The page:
This year’s International Dinner, organized by the St. Mary’s Diversity Club, was a fantastic night of dancing, eating cultural foods, and drinking tea. Read more about how the Diversity Club and the International Dinner help show that a diverse student body makes for a more interesting community.
Who knew the International Dinner could fit so much diversity in one room? On Nov. 10, the numerous cultures of the St. Mary’s student body were represented by their clothing, food, and dance. When asked about her favorite part of the dinner, Isra Ahmed (12), co-president and four-year member of the diversity club, responded that is “The food. One hundred percent.” On each plate alone there was a colorful sampling of homemade dishes including potato samosas, fried rice and tres leches cake. Though the food was delectable, it was not the only special experience the International Dinner had to offer.
Rhea Vohra (10) says that she loved learning about and seeing cultures other than her own. For example, all those present watched a Bollywood dance featuring Riya Valaulikar (10) and the dance group with whom she has performed for three years. Valaulikar says “with Bollywood dance it’s more semi classical, so it has elements from Indian classical dance with hip hop influences.” The performance was entertaining and impressive, and the group even taught people a few moves later in the evening.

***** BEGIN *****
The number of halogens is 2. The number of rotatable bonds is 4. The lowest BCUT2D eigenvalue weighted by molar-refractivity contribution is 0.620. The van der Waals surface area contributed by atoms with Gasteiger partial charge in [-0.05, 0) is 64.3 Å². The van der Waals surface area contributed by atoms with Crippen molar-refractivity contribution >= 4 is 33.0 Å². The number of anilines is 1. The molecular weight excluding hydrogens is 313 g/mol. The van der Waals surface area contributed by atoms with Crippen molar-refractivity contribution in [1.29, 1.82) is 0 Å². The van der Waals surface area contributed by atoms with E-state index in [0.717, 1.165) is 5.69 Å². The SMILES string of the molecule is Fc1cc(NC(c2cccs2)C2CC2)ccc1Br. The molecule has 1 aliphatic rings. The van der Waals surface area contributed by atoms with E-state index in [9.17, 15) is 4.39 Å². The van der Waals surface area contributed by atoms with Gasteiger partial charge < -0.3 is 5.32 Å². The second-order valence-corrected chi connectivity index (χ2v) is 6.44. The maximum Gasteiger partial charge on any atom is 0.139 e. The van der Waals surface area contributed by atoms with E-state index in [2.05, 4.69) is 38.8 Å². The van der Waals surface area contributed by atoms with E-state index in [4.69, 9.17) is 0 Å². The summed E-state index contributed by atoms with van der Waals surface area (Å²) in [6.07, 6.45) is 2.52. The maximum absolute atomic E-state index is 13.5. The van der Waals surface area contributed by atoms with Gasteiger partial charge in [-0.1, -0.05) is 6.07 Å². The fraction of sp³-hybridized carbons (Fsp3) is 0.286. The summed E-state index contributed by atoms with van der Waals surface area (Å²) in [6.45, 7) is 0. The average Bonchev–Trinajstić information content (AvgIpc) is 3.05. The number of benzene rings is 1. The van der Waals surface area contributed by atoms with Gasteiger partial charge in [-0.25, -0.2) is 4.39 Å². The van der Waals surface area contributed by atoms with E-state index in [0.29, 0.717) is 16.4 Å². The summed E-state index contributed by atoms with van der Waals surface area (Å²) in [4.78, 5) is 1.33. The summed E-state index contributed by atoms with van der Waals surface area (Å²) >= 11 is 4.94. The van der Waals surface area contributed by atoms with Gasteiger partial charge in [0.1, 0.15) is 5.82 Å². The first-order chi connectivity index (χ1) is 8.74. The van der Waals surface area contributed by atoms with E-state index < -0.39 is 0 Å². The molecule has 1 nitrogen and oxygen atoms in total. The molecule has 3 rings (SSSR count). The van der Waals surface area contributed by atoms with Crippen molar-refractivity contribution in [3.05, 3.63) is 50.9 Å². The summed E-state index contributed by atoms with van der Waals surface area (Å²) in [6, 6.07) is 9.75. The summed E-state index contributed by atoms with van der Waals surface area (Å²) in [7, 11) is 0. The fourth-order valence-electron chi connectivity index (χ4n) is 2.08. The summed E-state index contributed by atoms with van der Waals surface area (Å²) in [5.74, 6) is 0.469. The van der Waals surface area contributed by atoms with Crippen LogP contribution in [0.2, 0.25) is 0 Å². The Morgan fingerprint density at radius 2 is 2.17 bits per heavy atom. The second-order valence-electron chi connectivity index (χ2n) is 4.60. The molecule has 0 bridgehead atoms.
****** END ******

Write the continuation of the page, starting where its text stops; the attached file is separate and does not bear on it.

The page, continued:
The International Dinner is just one way in which the Diversity Club actively works to cultivate an environment of cultural acceptance at St. Mary’s. The event shows the shared desire for diversity at St. Mary’s and works to foster unification of the student body.
To keep the desire for diversity fervent outside of the dinner, the club also helps bring in chapel speakers and encourages cultural awareness in the community throughout the entire year. Club presidents Lily Monroe (12) and Isra Ahmed (12) believe that recognizing the wide array of cultural holidays the student body celebrates is one additional thing that St. Mary’s could do better to include everyone. Monroe says, “even just acknowledging that the holidays are there would be a big step.” Additionally, the two spoke about the idea of beginning a cultural day at school similar to the International Dinner, but including the entire student body.
Monroe puts the mission of the Diversity Club simply: “Inclusion.” The International Dinner and those involved with the event make it obvious that promoting inclusion helps create a more vibrant environment, as well as a more diverse, open-minded, and aware student body.
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